Hi Everyone, Nigel here again!


I was talking to somebody recently about the many different types of doors and all the names they come with. Nowadays when choosing a door or door hardware you’ll likely hear a few eras thrown into the mix, namely Georgian, Victorian and Edwardian. But what does that mean? Is it just a name? Is there meaning behind it or is it a marketing ploy to make it all sound a bit ‘fancier’?  

 

I thought I would give a brief introduction on doors and how their handles have changed over the last few centuries so you can understand what it actually means to have, say, a Georgian door. I touched on the history of Architectural Ironmongery in my post Hardware Histories: The History and Evolution of Knobs, Handles and Doors but I shall here break down the doors and door handles of different era’s to clean up what is a bit of a grey area!

 

Doors & Door Handles From The Georgian Era

 

Let’s go back to the early 1700’s. Doors, of course, have been used throughout time, but the most popular are from this period onwards. The Georgian era is named after a series of four kings who were all named George (surprisingly!) - from the first George who took the throne in 1714 and kicked off the Georgian era to 1837 with the death of King George IV.


Doors from this period are particularly admired today but they were in fact part of a period, architecturally speaking, that was at it’s time considered slightly dull. The art of town planning restricted any expression or individuality. Homes were mainly terraced townhouses with flat fronts, doors located to the left side of the house and long narrow windows to let light into each floor.

 

Doors and Door Handles From The Georgian Era

 

It was very common for front doors to have fan lights above them and let light flood the hallway. Brass was the most common material for door hardware with polished brass being attended by maids and servants on a frequent basis. It was likely that a Georgian Mortice Knob or something similar would be located in the centre of the door whilst Brass Backplated door handles as seen below right would be the most common interior door handle choice.

 

georgian mortice knobs and door handle on backplateGeorgian Mortice Knob                                              Georgian Door Handle On Backplate

 

 

One of my favourite door facts comes from this period! Due to town planning and the strict architectural guidelines of the Georgian period, residents attempted to break away from the uniformed, symmetrical and identical  housing architecture. They attempted to express their own individuality by painting their doors in bright colours and adding their own elegant door hardware. As can now be exhibited in the famous brightly coloured Georgian doors in places like Dublin and Edinburgh!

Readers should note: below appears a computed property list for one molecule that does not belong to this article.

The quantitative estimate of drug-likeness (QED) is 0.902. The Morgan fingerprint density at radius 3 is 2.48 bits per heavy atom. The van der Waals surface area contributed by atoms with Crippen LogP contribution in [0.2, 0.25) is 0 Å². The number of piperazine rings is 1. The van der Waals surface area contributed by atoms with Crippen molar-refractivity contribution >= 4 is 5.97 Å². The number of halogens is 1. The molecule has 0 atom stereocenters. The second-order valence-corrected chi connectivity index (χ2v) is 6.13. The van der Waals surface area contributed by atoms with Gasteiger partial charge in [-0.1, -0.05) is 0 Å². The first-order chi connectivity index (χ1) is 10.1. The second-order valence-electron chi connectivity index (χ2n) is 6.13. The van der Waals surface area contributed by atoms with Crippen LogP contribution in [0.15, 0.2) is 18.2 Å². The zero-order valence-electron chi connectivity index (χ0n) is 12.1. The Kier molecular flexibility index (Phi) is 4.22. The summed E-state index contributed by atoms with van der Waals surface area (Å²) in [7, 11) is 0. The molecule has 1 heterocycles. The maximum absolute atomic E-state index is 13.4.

Georgian doors can most easily be identified through a central placed handle, a lack of glass and frequently topped with fan lights. It was this fan light that let light in so the doors would have been entirely wood.

 

Doors and Door Hardware From The Victorian Era

 

With the death of George IV in 1837 came the Victorian era and Queen Victoria's remarkable sixty-three year reign until her death in 1901. This period took a big shift architecture-wise. The flat-fronted terraced buildings of the Georgian period, with their tall windows and uniformed look gave way to houses more elaborately decorated, with bay windows and overhangs.

 

two victorian doors by Marc Biarnès - Flickr

via  Marc Biarnès / Flickr

 

 

Frontages on the whole became more decorative and complex with more expression in their architecture but doors themselves became thinner as the shape and width of houses changed. Victorian doors led into narrower hallways to accommodate fewer but larger rooms and they rarely had the same semi circled fan lights above. Commonly, doors had four panels, occasionally with two smaller panels above.

 

Bright colours and individual door hardware calmed down and simple bronze, brass and silver door handles were used. Glass within the door became a popular feature during the Victorian period as a Gothic revival brought more polychromy. Victorian doors can be identified for their symmetrical stain glass panels as seen above.

 

 

Edwardian Doors and Door Hardware


Next up came Kind Edward. The shortest era of the three began after the death of Queen Victoria in 1901 and ended under ten years later in 1910. Consequently, there is not a transition as significant as can be noticed between the Georgian and Victorian eras and 
sometimes Edwardian doors and door hardware are mixed in with the latter.


But that’s not to say there isn’t anything different! In these 10 years the Gothic revival did not halter and obsession with stained glass continued, Edwardian doors became wider with windows often flanking the door, often in the same stained glass.

 

Edwardian door by Sludge G - Flickr

via Sludge G / Flickr

 

By this time less and less residents had maids and servants to polish their brass door hardware and look after their steps. Rather than maintaining these themselves people invested in black coated door hardware and furniture as it didn’t need any maintenance.

 

ring shaped door knocker and edwardian door handle on backplate

 

Ring Shaped Door Knocker - Black Antique              Edwardian Door Handle On Backplate

 

Visit E-Hardware to browse our huge range of door handles and window furniture — now. We’ve got accessories and all the door hardware you can imagine, there will be something that fits the bill!